Charles Messenger (1941-2019)
by Gen Mungo Melvin
A Tribute to a Military Historian
It was an enormous privilege, as a former President of the British Commission for Military History (BCMH), to pay a personal tribute to Charles Messenger at the memorial service held in his honour on Wednesday, 2 April 2019 at the Royal Victoria Patriotic Building, Wandsworth. Many members of the Commission were present at this moving occasion at which members of his family and friends from all walks of his life gathered. Let me summarise here his work as author, editor, speaker and battlefield historian par excellence.
Born into a Devon-based military family, Charles Messenger was educated at Marlborough College, the Royal Military Academy Sandhurst, and at Exeter College, Oxford, where he read history at the recommendation of John Keegan. Commissioned into the Royal Tank Regiment (RTR) in 1961, he served in Germany, Libya and Northern Ireland as well as attending the Army Staff College at Camberley. Retiring from the Regular Army in 1980, he continued with his regiment’s volunteer reserve for a further thirteen years, concluding his period of part-time service as a lieutenant colonel.
I first met Charles through the Commission over 20 years ago, when he asked me to contribute to the encyclopaedic Reader’s Guide to Military History he was then editing. By this time, his huge reputation as a soldier scholar of penetrating accuracy, great industry and remarkable versatility was already well established. Significantly, Charles had joined a long line of eminent RTR historians, including Michael Carver, Kenneth Macksey and Richard Simpkin. In nearly four decades of writing, moreover, he went on to out-publish them all.
Concentrating primarily on 20th Century warfare, Charles Messenger’s two-score works and more included various titles such as The Battle of Britain and World War 2 in the Atlantic. Yet it was in the land domain that he largely focused, penning notably Call to Arms: The British Army 1914-1918 (reflecting his huge interest in and passion for the study of the First World War, and widely regarded as his masterpiece); The Art of Blitzkrieg; and The Tanks: The History of the Royal Tank Regiment 1976-2017. He also wrote equally acclaimed books on the Northern Ireland Troubles and the British Infantry Regiments, together with a number of campaign histories.
He was a very fine biographer too, writing, for example, Hitler’s Gladiator – Sepp Dietrich and The Last Prussian – Field Marshal Gerd von Rundstedt. Indeed, I modelled my own study of Field Marshal Erich von Manstein on Charles’s work. With his typical generosity, when he brought out a new edition of Rundstedt, he kindly acknowledged me in return.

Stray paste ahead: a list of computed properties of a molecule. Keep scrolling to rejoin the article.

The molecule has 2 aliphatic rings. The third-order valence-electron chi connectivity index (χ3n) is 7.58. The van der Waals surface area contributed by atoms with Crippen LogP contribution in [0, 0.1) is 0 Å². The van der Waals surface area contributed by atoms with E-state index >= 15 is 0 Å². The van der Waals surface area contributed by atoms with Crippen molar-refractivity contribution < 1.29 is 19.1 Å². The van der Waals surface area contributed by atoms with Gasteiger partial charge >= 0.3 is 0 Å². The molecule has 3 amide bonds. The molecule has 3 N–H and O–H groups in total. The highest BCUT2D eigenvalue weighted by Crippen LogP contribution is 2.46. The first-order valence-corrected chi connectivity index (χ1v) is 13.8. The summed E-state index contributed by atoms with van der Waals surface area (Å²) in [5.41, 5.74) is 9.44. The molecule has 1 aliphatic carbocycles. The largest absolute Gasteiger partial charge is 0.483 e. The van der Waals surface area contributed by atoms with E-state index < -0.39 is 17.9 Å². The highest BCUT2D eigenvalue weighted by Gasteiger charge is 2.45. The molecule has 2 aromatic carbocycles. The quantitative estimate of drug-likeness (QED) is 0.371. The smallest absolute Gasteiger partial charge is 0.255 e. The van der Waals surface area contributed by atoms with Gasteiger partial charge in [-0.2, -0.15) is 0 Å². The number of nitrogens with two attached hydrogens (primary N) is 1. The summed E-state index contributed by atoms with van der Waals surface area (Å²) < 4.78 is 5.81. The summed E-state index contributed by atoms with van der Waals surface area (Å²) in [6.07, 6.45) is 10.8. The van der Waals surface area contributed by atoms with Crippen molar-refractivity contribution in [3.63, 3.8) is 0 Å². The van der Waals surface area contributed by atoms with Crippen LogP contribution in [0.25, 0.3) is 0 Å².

Charles always found the time to assist and encourage others, whether by providing detailed comments on draft manuscripts, or through his constructively critical but eminently fair book reviews, not least for Mars and Clio.
Unsurprisingly, Charles was very much in demand for conferences and talks – his engaging and effervescent style won him many friends and admirers across all age groups.
As a battlefield tour presenter and host he was unsurpassed. Many BCMH members will recall his dramatic descriptions of the Battle of Amiens of 8 August 1918, based on his compelling book on that action, The Day We Won the War. His highly articulate command of battle terrain, tactics and technologies held his audiences captivated, as did his wonderful stories shared over a glass or two of fine wine at the end of a long battlefield tour day.
In recent years young Army audiences too greatly benefitted from his incomparable wisdom during the series of Operation REFLECT staff rides that examined the First World War. He also contributed to the Army’s Battlefield Guide of the Western Front: I remain very grateful for the sage advice he provided me as editor of this volume.
Charles was very much a committed family man. Although often surrounded by his books and pets, he always found the time for his wife, son, daughters and grandchildren.
In closing, and in lasting memory of Charles, one is reminded of the great German Hans Delbrück, widely regarded as the father of modern military history, who chose his own epitaph to read:
‘I sought the truth. I loved my country.’
While perhaps Charles would like to be remembered in a similar fashion, I suspect that with a characteristic glint in his eye and a sweep of his rather unruly hair, he would have said simply: ‘Fear Naught’ – the motto of the RTR.
And so we will fondly remember Charles: the consummate soldier, military historian and bon viveur, a fine friend and good guide to all. In his passing, the Commission has lost one of its most prominent members. He will be greatly missed. Our thoughts go to Anne, his widow, and to his children Emma, Rawdon and Hannah.
(I would also like to acknowledge gratefully the contributions of Robin Brodhurst and Matthew Whitchurch in composing this obituary.)